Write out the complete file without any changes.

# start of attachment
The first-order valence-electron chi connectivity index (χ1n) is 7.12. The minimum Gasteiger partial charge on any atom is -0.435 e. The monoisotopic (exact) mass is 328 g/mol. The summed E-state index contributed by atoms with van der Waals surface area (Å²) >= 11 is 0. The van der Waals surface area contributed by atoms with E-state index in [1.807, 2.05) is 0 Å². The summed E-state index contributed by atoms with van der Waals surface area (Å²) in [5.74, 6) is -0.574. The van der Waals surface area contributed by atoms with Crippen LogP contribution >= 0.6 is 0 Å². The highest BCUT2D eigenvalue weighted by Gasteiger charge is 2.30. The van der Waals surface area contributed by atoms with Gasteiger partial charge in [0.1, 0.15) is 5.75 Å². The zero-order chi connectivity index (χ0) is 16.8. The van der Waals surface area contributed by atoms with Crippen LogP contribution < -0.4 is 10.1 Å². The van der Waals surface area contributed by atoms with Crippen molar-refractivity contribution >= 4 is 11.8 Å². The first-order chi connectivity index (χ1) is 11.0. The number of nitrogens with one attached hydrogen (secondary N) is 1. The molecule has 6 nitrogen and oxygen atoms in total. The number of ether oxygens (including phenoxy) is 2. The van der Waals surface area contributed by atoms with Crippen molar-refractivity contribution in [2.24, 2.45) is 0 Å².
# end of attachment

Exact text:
The first-order valence-electron chi connectivity index (χ1n) is 7.12. The minimum Gasteiger partial charge on any atom is -0.435 e. The monoisotopic (exact) mass is 328 g/mol. The summed E-state index contributed by atoms with van der Waals surface area (Å²) >= 11 is 0. The van der Waals surface area contributed by atoms with E-state index in [1.807, 2.05) is 0 Å². The summed E-state index contributed by atoms with van der Waals surface area (Å²) in [5.74, 6) is -0.574. The van der Waals surface area contributed by atoms with Crippen LogP contribution >= 0.6 is 0 Å². The highest BCUT2D eigenvalue weighted by Gasteiger charge is 2.30. The van der Waals surface area contributed by atoms with Gasteiger partial charge in [0.1, 0.15) is 5.75 Å². The zero-order chi connectivity index (χ0) is 16.8. The van der Waals surface area contributed by atoms with Crippen LogP contribution < -0.4 is 10.1 Å². The van der Waals surface area contributed by atoms with Crippen molar-refractivity contribution >= 4 is 11.8 Å². The first-order chi connectivity index (χ1) is 11.0. The number of nitrogens with one attached hydrogen (secondary N) is 1. The molecule has 6 nitrogen and oxygen atoms in total. The number of ether oxygens (including phenoxy) is 2. The van der Waals surface area contributed by atoms with Crippen molar-refractivity contribution in [2.24, 2.45) is 0 Å².